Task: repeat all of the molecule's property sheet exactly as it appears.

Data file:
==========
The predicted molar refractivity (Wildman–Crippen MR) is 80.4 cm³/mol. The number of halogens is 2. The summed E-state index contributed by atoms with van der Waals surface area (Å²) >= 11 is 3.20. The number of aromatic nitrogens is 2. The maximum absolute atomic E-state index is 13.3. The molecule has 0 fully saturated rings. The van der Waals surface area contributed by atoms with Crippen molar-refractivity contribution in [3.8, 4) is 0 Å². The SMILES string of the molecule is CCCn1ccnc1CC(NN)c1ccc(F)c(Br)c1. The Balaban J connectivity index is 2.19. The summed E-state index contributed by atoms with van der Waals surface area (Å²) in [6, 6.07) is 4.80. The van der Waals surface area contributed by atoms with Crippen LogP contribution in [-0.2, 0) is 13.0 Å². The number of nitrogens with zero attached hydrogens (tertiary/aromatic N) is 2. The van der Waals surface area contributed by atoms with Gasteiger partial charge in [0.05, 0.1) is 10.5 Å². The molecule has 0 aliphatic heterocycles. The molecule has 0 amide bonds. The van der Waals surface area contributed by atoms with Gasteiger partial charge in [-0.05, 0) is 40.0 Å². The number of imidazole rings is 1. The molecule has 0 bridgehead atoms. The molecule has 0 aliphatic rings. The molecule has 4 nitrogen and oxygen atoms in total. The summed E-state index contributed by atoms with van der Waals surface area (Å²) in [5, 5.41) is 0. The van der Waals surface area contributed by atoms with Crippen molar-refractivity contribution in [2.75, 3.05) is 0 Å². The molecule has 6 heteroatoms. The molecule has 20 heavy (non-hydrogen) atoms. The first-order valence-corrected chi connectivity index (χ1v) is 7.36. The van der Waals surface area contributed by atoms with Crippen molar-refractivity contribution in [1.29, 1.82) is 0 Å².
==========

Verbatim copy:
The predicted molar refractivity (Wildman–Crippen MR) is 80.4 cm³/mol. The number of halogens is 2. The summed E-state index contributed by atoms with van der Waals surface area (Å²) >= 11 is 3.20. The number of aromatic nitrogens is 2. The maximum absolute atomic E-state index is 13.3. The molecule has 0 fully saturated rings. The van der Waals surface area contributed by atoms with Crippen molar-refractivity contribution in [3.8, 4) is 0 Å². The SMILES string of the molecule is CCCn1ccnc1CC(NN)c1ccc(F)c(Br)c1. The Balaban J connectivity index is 2.19. The summed E-state index contributed by atoms with van der Waals surface area (Å²) in [6, 6.07) is 4.80. The van der Waals surface area contributed by atoms with Crippen LogP contribution in [-0.2, 0) is 13.0 Å². The number of nitrogens with zero attached hydrogens (tertiary/aromatic N) is 2. The van der Waals surface area contributed by atoms with Gasteiger partial charge in [0.05, 0.1) is 10.5 Å². The molecule has 0 aliphatic heterocycles. The molecule has 0 amide bonds. The van der Waals surface area contributed by atoms with Gasteiger partial charge in [-0.05, 0) is 40.0 Å². The number of imidazole rings is 1. The molecule has 0 bridgehead atoms. The molecule has 0 aliphatic rings. The molecule has 4 nitrogen and oxygen atoms in total. The summed E-state index contributed by atoms with van der Waals surface area (Å²) in [5, 5.41) is 0. The van der Waals surface area contributed by atoms with Crippen molar-refractivity contribution in [2.75, 3.05) is 0 Å². The molecule has 6 heteroatoms. The molecule has 20 heavy (non-hydrogen) atoms. The first-order valence-corrected chi connectivity index (χ1v) is 7.36. The van der Waals surface area contributed by atoms with Crippen molar-refractivity contribution in [1.29, 1.82) is 0 Å².